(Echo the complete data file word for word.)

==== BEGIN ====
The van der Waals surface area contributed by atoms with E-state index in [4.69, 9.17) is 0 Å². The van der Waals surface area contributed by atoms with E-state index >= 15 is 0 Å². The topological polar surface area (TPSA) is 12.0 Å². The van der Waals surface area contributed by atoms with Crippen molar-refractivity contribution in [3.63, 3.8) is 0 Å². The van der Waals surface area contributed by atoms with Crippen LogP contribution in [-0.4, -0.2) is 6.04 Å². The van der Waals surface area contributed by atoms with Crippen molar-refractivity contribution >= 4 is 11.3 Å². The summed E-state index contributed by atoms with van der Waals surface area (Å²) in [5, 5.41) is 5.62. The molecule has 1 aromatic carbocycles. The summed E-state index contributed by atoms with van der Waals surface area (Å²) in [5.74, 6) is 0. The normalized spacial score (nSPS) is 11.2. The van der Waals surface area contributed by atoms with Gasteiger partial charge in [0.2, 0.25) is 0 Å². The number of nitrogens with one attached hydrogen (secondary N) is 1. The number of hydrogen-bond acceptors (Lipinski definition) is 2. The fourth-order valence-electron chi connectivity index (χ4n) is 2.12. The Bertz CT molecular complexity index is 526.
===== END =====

The van der Waals surface area contributed by atoms with E-state index in [4.69, 9.17) is 0 Å². The van der Waals surface area contributed by atoms with E-state index >= 15 is 0 Å². The topological polar surface area (TPSA) is 12.0 Å². The van der Waals surface area contributed by atoms with Crippen molar-refractivity contribution in [3.63, 3.8) is 0 Å². The van der Waals surface area contributed by atoms with Crippen LogP contribution in [-0.4, -0.2) is 6.04 Å². The van der Waals surface area contributed by atoms with Crippen molar-refractivity contribution >= 4 is 11.3 Å². The summed E-state index contributed by atoms with van der Waals surface area (Å²) in [5, 5.41) is 5.62. The molecule has 1 aromatic carbocycles. The summed E-state index contributed by atoms with van der Waals surface area (Å²) in [5.74, 6) is 0. The normalized spacial score (nSPS) is 11.2. The van der Waals surface area contributed by atoms with Gasteiger partial charge in [0.2, 0.25) is 0 Å². The number of nitrogens with one attached hydrogen (secondary N) is 1. The number of hydrogen-bond acceptors (Lipinski definition) is 2. The fourth-order valence-electron chi connectivity index (χ4n) is 2.12. The Bertz CT molecular complexity index is 526.